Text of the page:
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Some of the Savannah Arts Academy Orchestra

Concerts:

It is always such a fun experience to play the same program multiple times in a week.  While I think I will always feel that adrenaline rush before I go on stage, doing it day after day (and sometimes multiple times a day) means that you stop doubting whether you can do it, and that whole “how does this piece start?” feeling goes away too (yessss!) I did a wide variety of performances over the week: from big featured recitals in gorgeous venues to private house concerts to outreach concerts in schools and assisted living homes.  One thing they all had in common, was that I was able to talk with each audience, share what I love about the pieces I was playing for them, and then talk with them individually after the concert.

Where we ate:

There are so many great restaurants in Charleston, and to be honest, it was a bit overwhelming. By the end of the week, our favorite thing to do was to grab a seat at the bar and order a glass of wine and an appetizer or two.  That way we could check out more than one place.  We were also prone to having a dinner of wine and cheese over at Bin 152 because it’s our most favorite place in the world.  Huge selection, with a knowledgeable and friendly staff and delicious cheese.  ALSO: they actually give you an appropriate amount of bread to serve with the cheese you ordered because I don’t get why other places hand you a platter of cheese with 3 tiny little toasted crisps.

Charleston:

Basic Kitchen

McCrady’s Tavern

S.N.OB. (Slightly North of Broad)

Husk

Bin 152

Caviar and Bananas

Rise

Black Tap Coffee

Savannah:

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The Collins Quarter

Foxy Loxy/Coffee Fox

Perc Coffee Roasters

All in all, it was a fantastic trip, and I am excited to be going back to both cities for more concerts next season.  Let me know if you try any of these restaurants, or if you find new ones to add to the list!

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Me and Cello at Husk after my last performance in Charleston. Feeling so grateful for all of it.

April Focus: Teaching and Being Taught

 

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I’ve never met a (classical) musician who didn’t also teach.  Sure, there are times when teaching is put on the back-burner for a time, or maybe even stopped completely. But It is virtually unheard of for a musician to go their entire career without sharing their passion, experience and knowledge with others who are eager to learn their craft. To me, it also seems like it is our duty to pass on what our teachers learned from their teachers.  My first cello teacher, Gilda Barston, studied at Juilliard with Leonard Rose, who had studied with Felix Salmond, whose mother studied piano with Clara Schumann.  I mean, what a legacy.  The musical thoughts and ideas that were taught to me, come from some pretty steep places!  So, yes-I’d better continue to pass them on to the next generation.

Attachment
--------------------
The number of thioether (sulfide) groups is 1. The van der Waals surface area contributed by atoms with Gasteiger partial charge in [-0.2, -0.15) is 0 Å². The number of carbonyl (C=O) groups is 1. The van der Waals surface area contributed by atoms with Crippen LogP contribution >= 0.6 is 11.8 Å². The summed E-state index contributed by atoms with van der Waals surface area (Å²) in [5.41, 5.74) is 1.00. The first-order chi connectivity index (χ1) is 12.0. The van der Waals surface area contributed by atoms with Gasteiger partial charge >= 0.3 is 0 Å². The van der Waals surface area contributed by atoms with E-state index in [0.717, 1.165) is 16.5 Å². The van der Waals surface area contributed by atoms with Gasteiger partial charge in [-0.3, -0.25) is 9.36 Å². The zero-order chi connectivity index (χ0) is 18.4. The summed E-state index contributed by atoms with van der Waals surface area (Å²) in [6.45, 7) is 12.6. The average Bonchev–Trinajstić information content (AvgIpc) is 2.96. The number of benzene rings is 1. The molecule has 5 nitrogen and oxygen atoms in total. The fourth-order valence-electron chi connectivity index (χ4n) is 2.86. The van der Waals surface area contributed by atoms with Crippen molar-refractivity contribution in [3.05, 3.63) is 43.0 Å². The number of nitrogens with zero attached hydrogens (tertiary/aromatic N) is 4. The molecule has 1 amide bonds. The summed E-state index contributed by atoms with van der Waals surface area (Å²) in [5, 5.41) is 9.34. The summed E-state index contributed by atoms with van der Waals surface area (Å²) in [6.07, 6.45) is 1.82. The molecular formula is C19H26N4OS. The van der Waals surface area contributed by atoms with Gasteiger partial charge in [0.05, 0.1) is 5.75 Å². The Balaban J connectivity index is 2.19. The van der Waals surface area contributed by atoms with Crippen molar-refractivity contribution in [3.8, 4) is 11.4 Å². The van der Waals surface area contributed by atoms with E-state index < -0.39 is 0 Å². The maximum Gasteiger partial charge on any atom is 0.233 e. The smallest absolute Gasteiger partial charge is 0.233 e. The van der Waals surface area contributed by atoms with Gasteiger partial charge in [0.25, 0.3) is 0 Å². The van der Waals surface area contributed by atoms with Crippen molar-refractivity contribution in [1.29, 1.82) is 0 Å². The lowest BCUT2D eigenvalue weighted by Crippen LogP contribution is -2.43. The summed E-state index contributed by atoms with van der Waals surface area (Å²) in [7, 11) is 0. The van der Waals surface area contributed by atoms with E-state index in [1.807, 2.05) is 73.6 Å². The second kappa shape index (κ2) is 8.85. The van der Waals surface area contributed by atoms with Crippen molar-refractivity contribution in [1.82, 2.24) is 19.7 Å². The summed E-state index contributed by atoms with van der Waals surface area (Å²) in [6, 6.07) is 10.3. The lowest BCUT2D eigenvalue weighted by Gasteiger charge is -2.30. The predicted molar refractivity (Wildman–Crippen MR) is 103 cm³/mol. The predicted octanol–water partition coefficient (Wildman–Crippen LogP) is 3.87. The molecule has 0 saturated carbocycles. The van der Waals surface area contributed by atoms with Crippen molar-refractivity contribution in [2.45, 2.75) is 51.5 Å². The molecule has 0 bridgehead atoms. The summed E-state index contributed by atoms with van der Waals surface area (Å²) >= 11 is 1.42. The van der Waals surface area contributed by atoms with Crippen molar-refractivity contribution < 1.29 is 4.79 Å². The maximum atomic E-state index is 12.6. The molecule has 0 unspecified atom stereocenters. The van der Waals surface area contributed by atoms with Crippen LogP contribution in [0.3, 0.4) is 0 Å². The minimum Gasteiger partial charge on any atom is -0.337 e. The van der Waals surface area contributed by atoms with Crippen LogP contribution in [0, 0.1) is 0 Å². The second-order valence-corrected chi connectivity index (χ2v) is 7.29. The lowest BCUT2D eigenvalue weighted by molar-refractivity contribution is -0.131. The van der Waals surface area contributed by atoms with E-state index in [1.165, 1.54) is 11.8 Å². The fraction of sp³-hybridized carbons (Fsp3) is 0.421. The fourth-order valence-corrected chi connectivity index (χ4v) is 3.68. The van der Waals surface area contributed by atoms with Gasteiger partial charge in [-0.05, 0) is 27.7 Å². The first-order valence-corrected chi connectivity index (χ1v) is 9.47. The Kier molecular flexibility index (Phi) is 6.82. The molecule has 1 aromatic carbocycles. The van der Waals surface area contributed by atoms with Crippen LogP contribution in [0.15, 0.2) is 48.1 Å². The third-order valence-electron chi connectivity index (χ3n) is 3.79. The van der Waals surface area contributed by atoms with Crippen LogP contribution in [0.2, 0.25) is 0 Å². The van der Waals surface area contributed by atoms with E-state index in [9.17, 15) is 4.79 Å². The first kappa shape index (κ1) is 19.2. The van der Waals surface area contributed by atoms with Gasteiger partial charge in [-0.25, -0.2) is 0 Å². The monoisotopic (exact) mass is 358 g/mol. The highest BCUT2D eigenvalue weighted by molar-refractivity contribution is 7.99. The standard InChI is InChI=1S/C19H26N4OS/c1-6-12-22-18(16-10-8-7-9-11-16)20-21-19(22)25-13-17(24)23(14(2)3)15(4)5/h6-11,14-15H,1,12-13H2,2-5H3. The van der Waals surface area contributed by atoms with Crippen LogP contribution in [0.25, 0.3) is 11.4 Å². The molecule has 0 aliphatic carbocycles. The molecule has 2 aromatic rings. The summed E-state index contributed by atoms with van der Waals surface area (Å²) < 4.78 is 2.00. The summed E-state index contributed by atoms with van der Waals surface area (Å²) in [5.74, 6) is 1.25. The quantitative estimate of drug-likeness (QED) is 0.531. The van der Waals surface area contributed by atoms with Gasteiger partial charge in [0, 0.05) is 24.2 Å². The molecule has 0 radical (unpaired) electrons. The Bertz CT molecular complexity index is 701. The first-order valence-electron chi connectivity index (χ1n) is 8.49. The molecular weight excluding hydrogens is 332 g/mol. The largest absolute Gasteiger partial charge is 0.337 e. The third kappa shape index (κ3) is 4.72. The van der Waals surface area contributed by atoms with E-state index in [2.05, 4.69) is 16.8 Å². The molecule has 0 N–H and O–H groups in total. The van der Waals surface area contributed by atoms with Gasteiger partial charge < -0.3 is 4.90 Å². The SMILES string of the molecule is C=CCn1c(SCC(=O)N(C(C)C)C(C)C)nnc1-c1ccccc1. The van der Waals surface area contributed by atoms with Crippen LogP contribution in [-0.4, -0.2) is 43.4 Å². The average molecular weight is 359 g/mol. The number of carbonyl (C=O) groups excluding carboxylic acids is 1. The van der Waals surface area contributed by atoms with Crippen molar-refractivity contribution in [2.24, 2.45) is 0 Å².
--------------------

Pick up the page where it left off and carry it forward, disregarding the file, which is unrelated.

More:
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I taught my first lesson when I was around 10. It wasn’t my own student, of course, but a younger student of Mrs. Barston who lived in my neighborhood, and whose parents both worked long hours and didn’t have time to help him practice.  They paid me to come to the house 2-3 days a week and help him.  I will never forget that feeling of pride I felt when I was able to help him play something that had been giving him trouble, or how happy he would get when he saw he was making progress.  Mrs. Barston gave my name to a few other students over the years, and by the time I landed as a freshman at NEC, I had been “teaching” for 8 years.

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I’ve become fascinated by how we work with students in the classical music world these days, in how things have evolved over the generations, and how they might be changing in the future.  It used to be that if you showed a certain amount of talent, you would be taken to live in Paris or New York or wherever, and your mother would rent an apartment for you or send you to live with relatives and you would have daily lessons with a great master.  These days,  people find a teacher who lives near them and they meet with them every week–same day, same time, for the same length of time. In between those lessons, the students are expected to work on their own, and make a certain amount of improvement.  To be honest, I’m not sure that is the most effective way of doing things.  I have been doing some (very unscientific!) research amongst my colleagues and my students this past year, and I have been thinking about what the best ratio of coached/self-practice is.  Whether it depends on the student and what other, outside factors are involved.  With the technological advances we have seen with Skype and Facetime, what is the future of teaching and does location need to be a consideration anymore?